Inside the mPower

The mPower can be accessed and controlled via SSH even without linking it with a mFi host. In this case, the SSH login credentials are the default (ubnt/ubnt). The mPower unit runs Linux under its hood, with BusyBox providing much of the needed access functionality. The unit uses the Dropbear SSH server service. Accessing the unit over SSH gives us some insight into the core platform.

The mPower uses the Atheros AR9330 Hornet platform (more commonly found in wireless access points / low end routers such as this one) for its networking functionality and host CPU.  The unit has 16 MB of RAM. The more interesting aspect is the chip used for collecting the electrical parameters. Ubiquiti takes pride in the fact that the electrical statistics are gathered by utility-grade ICs rather than the ADCs employed by other competing solutions. The mPower uses the Prolific PL7223 for gathering the electrical parameters. The PL7223 is apparently popular in these circles, as it also finds a place in GainSpan's SmartPlug kit. At this price point, it would be unfair to expect solid-state relays. So, we do have the clicking sounds when outlets are turned on or off.

FCC reports for all of Ubiquiti's products are linked on this page. We could have torn down the mPower unit ourselves, but, with the details of the platform evident from gaining SSH access, we leave it to the photographs provided in the FCC submission. They are reproduced in the gallery below.

In the next section, we will look into taking advantage of SSH for the development of custom applications.

Setup and Usage Impressions Taking Advantage of the Open Platform
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  • daar - Thursday, November 21, 2013 - link

    Thanks for the review, introduction could use some work when it comes to chunking info about the product, though.
  • darwinosx - Thursday, November 21, 2013 - link

    Yeah it's not clear what this product does.
  • ydeer - Thursday, November 21, 2013 - link

    Glad I’m not the only one who is confused. At first I thought it is a 802.11 <-> powerline <-> CAT5 access point, but apparently it is a "X10-like" powerstrip with WiFi. I think?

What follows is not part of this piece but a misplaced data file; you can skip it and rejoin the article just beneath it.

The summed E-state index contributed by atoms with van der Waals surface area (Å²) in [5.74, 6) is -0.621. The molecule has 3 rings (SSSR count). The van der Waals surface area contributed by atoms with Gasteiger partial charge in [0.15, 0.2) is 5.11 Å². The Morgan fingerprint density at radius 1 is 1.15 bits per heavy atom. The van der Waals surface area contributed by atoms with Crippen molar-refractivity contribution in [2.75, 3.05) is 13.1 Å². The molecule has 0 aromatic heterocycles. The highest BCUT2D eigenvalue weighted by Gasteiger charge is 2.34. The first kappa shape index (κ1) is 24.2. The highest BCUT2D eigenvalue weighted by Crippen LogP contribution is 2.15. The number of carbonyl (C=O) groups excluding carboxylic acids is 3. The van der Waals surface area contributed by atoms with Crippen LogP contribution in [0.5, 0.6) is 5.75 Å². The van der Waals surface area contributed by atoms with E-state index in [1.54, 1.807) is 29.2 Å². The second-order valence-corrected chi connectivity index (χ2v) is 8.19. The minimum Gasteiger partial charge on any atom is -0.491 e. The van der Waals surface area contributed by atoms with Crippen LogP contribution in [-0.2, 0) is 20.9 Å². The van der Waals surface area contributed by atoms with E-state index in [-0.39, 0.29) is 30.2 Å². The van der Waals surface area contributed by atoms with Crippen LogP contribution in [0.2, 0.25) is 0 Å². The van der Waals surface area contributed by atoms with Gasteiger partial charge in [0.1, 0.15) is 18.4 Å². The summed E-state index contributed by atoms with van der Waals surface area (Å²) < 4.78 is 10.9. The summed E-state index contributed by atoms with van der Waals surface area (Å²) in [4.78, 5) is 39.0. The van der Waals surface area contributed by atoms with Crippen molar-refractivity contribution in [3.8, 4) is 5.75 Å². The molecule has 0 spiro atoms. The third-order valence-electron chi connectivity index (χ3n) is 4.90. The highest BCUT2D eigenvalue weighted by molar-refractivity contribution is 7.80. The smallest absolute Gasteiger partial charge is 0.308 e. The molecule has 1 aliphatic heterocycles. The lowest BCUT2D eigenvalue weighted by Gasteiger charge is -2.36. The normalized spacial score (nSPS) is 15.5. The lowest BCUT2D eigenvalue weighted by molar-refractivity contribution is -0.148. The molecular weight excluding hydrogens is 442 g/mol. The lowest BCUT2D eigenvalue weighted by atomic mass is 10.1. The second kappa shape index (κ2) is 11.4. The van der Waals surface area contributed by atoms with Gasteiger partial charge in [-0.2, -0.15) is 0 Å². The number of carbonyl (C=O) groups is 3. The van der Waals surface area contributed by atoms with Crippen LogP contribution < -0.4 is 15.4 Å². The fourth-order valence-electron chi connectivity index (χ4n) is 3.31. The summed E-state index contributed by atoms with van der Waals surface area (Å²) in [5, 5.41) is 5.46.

• eli2k - Thursday, November 21, 2013 - link

    can you access the power outlets with the device connected only to the wifi network and host w/the mFi software turned off? or do I always have to have a host computer running?
  • ganeshts - Thursday, November 21, 2013 - link

    Yes, this is possible. In fact, you can use the unit without even linking it to a mFi host. (Though you do need the mFi host to upgrade the firmware on the mPower, you can always uninstall the mFi from the host computer afterwards)
  • simpsond - Tuesday, November 26, 2013 - link

    I wrote a little library which will SSH into the mPower and run the appropriate commands to enable read/write, toggle the acutators, and sample the ports. It can be found here:
  • Phelerox - Thursday, November 21, 2013 - link

    This product is really interesting because it's very similar to my Bachelor of Science thesis where we, between January and May of this year, made a working prototype of a smart power strip that (over WiFi) reports power consumption for its outlets to a Web server, and of course allows for remote controlling the state of the outlets on the website. The hardware has an 8-bit AVR microcontroller, WiFi, solid-state relays and measurement hardware on a custom PCB. The website uses Django and supports multiple users and multiple power strips per user (unfortunately we've only made one final prototype so far), and some basic automation functionality (though we didn't have time to implement most of our automation ideas, for example a location-aware smartphone app or IFTTT integration). I don't know if it interests anyone, but I'll provide a link to the report we wrote:
  • Duodecim - Thursday, November 21, 2013 - link

    I've been checking a lot of these home automation devices recently. Some years ago I had simple and cheap remote controlled power sockets, and I've been waiting for some progress and a standard to emerge. I remembered checking these specific Ubiquity devices, read about the Java software, but somehow missed the SSH functionality.

    I'm very interested in the openness of these devices, as I could write my own open-source software to run on an ARM mini-server or even a Meego/Sailfish phone application instead of being stuck with some closed and highly proprietary platform. It would also make it easier to check if some basic security has been implemented so hijacking these gadgets won't be too easy.

    I hope some sort of standard emerges for these kind of devices and the sort of "intelligent" light bulbs like LIFX and Phillips Hue though, as a zillion different protocols, remotes and apps would ruin the experience and make life harder rather than easier.

    I like the geek angle in this review, thanks!
  • Verdant - Thursday, November 21, 2013 - link

    To me, the app glut is the part the ubiquity environment that needs to be solved first...
  • zeebo - Thursday, November 21, 2013 - link

    You're delaying the Macbook Pro review for stuff like a power strip? Come the hell on.

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